After four years of living on the island of Cozumel, and working in the Riviera Maya area of Mexico, we’ve finally made a firm decision: We love Cozumel and we don’t intend to move!
Sure, Playa del Carmen entices us with great restaurants, and Tulum intrigues us with it’s hip vibe and more great restaurants, and Isla Mujeres tempts us with small town charm. But, we have decided to put away those temptations. Here is why.
Everyone has their own reasons about why they choose to live where they do. We live here because of the water: the access to it, the quality of it and the variety of it. While those other towns are on the water, or are surrounded by it, none of them can offer the experience of Cozumel.
Nobody has the quality of snorkeling and diving on reefs that we have here. The visibility and health of the mainland reef system simply does not compare to our reefs on the west side of the island (and many Playa del Carmen dive masters will privately agree). Reefs on the mainland that are close to shore such as Xpu-ha and Akumal are murky with little to see. They may have been good before Wilma and other hurricanes, but no longer.
On Cozumel, there are several spots on the west and south side of the island for good snorkeling, boat dives, shore dives and just plain swimming. Check out this video recently shot during a shore dive from one of the best dive resorts on the island, Blue Angel. We didn’t travel much more than 100 yards from the resort, we were diving in less than 30 feet of water and saw spotted eagle rays, tons of lobster, eels, and more.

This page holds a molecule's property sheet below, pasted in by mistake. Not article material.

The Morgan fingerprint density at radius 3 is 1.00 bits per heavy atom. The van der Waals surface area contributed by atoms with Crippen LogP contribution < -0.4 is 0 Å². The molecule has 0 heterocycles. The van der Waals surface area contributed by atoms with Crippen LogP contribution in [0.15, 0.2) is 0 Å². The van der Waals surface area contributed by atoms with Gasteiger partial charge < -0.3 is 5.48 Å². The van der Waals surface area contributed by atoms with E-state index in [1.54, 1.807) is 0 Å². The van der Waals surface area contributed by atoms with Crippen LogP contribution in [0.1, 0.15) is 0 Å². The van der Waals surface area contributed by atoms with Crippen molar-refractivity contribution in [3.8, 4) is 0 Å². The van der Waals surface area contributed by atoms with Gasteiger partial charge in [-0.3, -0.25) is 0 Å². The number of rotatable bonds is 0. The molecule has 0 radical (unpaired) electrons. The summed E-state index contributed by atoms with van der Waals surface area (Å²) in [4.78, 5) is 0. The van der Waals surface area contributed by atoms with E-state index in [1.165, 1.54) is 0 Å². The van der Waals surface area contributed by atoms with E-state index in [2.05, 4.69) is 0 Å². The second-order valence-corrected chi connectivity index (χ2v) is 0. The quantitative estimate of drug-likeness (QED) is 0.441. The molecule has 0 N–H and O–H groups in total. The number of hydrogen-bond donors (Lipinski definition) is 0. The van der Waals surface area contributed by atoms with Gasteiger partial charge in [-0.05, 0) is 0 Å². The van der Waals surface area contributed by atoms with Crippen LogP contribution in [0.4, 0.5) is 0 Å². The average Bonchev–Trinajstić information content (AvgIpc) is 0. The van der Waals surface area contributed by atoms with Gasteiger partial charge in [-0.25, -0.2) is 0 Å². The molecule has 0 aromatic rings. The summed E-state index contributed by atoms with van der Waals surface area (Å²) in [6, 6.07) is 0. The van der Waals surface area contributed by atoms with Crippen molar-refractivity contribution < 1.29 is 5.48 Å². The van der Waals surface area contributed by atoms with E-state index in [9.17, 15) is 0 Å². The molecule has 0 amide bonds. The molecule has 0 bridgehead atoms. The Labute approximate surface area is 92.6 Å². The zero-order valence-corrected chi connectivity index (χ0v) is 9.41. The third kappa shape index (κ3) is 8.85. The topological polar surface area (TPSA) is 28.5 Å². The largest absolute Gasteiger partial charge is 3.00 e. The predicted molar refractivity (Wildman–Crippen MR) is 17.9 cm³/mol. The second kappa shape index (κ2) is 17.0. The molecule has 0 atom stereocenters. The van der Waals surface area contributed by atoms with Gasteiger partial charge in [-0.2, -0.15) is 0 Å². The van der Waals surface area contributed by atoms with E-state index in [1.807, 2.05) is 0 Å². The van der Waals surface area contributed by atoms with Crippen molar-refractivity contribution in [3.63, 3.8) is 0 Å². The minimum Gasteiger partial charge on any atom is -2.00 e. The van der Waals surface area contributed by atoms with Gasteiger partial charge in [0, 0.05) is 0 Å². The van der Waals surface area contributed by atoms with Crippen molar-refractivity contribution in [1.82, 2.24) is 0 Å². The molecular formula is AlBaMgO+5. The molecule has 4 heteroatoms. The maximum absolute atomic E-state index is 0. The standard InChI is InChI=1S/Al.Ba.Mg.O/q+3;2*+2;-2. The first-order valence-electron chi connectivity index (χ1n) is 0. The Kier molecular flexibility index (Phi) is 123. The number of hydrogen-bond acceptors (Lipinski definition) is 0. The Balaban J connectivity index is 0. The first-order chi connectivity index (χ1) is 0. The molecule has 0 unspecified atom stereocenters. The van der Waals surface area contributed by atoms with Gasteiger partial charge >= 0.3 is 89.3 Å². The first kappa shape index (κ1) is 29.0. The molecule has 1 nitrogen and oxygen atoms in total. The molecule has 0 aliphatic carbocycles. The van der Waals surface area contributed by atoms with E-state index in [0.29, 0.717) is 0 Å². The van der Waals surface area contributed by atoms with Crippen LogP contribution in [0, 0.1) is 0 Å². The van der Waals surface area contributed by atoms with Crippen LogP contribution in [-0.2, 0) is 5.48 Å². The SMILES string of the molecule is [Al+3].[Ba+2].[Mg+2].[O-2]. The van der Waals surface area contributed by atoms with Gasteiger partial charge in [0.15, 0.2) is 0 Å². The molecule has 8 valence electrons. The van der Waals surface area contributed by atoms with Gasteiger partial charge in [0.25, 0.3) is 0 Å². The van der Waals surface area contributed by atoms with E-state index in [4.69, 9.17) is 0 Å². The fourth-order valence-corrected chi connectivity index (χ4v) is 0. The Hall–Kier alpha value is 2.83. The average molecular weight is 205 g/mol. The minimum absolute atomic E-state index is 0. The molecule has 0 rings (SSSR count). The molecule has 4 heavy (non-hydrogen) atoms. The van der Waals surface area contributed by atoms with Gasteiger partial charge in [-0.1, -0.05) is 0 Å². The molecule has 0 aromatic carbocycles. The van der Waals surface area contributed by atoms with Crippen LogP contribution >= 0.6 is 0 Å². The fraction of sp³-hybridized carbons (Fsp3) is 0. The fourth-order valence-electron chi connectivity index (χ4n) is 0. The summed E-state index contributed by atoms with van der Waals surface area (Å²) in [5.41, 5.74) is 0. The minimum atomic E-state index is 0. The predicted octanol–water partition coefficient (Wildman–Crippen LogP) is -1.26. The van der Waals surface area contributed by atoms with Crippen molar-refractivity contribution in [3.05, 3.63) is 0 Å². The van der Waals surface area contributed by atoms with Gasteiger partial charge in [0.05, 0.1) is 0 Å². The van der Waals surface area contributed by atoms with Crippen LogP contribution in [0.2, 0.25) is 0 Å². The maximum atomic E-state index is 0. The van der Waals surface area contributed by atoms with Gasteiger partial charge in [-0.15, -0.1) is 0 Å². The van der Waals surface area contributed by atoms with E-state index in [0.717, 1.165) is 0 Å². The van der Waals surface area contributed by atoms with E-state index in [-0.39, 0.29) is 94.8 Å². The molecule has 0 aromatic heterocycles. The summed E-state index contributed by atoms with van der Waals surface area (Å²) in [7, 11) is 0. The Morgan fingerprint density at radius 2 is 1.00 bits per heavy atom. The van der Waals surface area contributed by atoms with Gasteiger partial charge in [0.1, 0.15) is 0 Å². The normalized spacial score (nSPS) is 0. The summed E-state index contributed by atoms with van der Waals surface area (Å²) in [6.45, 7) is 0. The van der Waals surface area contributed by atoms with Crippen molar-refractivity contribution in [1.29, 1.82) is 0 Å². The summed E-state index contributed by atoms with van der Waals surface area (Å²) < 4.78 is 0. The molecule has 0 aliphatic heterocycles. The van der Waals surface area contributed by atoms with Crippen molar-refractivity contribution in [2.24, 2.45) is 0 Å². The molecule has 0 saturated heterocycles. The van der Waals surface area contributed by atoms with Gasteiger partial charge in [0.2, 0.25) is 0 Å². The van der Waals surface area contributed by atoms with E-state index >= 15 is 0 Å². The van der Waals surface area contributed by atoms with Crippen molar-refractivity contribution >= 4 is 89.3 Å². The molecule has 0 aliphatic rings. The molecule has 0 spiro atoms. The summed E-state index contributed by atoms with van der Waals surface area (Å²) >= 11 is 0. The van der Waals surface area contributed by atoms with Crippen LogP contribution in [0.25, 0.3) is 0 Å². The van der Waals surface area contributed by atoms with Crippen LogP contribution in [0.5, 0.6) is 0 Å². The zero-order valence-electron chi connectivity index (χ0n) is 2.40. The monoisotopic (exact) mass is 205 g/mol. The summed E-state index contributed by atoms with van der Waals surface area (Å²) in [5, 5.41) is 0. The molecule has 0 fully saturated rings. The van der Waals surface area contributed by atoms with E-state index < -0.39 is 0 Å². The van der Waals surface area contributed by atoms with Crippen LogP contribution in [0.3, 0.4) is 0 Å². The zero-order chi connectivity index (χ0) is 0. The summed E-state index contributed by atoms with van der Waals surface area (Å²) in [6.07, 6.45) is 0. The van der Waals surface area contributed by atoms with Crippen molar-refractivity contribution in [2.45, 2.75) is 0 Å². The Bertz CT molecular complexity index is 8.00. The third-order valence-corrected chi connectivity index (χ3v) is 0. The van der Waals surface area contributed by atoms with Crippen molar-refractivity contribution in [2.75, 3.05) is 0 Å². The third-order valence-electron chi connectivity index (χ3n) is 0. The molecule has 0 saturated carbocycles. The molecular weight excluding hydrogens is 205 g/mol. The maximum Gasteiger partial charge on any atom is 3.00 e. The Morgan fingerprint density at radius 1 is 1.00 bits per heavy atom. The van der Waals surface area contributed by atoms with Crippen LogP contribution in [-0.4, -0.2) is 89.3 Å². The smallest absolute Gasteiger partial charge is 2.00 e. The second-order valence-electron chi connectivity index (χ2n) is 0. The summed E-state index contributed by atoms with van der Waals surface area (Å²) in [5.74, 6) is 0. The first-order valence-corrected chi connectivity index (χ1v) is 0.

Secondly, the incredible east side of the island, virtually undeveloped, has got to be one of the best-kept secrets in Mexico. With no large resorts to block access, the rugged coastline is dotted with stretches of sand, perfect for a relaxing afternoon, swimming in the surf, or kite boarding. Even on a busy Sunday, there is usually only one spot in the entire 12 mile stretch of beach (accessible by paved road) that is crowded. Try to find that on the mainland. Another 12-15 miles of the coastline is only accessible by 4-wheel drive for those who really want to get away.
I’m not sure when you last went to the beach along the Riviera Maya, or in the U.S., for that matter, but unspoiled, public accessible, white sand beaches with warm Caribbean water are in short supply.
The best part of living on an island is designing your day on the water based on your activity for the day. Is the wind blowing hard from the east? No problem, the ocean on the west side will be nice and calm. Got a norte blowing and the west side is choppy? We go to Punta Sur and enjoy a nice long white sandy beach and a terrific snorkeling reef. Sitting on the mainland with a strong wind blowing from the east or north? Sorry, you’ve got nowhere to hide.
Sure, we have good restaurants, especially those with sunset views, something you won’t get on the mainland.
We have one of the oldest and most popular Carneval parades in Mexico. In the days before Lent, the island reaches a fever pitch with days of parades with creative floats, dance competitions, performances by Mexico’s top entertainers – and it’s a local celebration. Visitors are welcome to join in and have fun, but it’s definitely not put on for tourists.
I could go on with other small things that make living here comfortable and interesting, but, for us, it’s the water, the Caribbean and the beaches. If those things matter to you, I can’t imagine why anyone would vacation, get married, or even live on the mainland.